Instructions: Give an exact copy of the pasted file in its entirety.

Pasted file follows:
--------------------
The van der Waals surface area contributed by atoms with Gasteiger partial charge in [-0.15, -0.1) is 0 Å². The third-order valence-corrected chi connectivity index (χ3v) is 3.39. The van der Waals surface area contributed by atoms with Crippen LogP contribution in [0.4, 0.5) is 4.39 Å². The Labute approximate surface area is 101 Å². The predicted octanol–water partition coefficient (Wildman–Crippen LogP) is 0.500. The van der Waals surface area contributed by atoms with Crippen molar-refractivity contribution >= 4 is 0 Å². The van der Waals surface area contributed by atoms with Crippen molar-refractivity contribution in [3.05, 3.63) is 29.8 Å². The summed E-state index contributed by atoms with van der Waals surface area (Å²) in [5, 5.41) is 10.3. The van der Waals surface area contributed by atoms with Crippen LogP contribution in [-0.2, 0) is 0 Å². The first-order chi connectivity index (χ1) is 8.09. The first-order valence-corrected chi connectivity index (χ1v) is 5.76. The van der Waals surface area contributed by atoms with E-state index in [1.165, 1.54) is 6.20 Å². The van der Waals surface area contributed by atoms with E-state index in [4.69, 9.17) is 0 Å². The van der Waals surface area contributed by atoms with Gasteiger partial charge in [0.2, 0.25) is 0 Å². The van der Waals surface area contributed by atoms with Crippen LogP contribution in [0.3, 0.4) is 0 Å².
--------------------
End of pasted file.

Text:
The van der Waals surface area contributed by atoms with Gasteiger partial charge in [-0.15, -0.1) is 0 Å². The third-order valence-corrected chi connectivity index (χ3v) is 3.39. The van der Waals surface area contributed by atoms with Crippen LogP contribution in [0.4, 0.5) is 4.39 Å². The Labute approximate surface area is 101 Å². The predicted octanol–water partition coefficient (Wildman–Crippen LogP) is 0.500. The van der Waals surface area contributed by atoms with Crippen molar-refractivity contribution >= 4 is 0 Å². The van der Waals surface area contributed by atoms with Crippen molar-refractivity contribution in [3.05, 3.63) is 29.8 Å². The summed E-state index contributed by atoms with van der Waals surface area (Å²) in [5, 5.41) is 10.3. The van der Waals surface area contributed by atoms with Crippen LogP contribution in [-0.2, 0) is 0 Å². The first-order chi connectivity index (χ1) is 8.09. The first-order valence-corrected chi connectivity index (χ1v) is 5.76. The van der Waals surface area contributed by atoms with E-state index in [1.165, 1.54) is 6.20 Å². The van der Waals surface area contributed by atoms with E-state index in [4.69, 9.17) is 0 Å². The van der Waals surface area contributed by atoms with Gasteiger partial charge in [0.2, 0.25) is 0 Å². The van der Waals surface area contributed by atoms with Crippen LogP contribution in [0.3, 0.4) is 0 Å².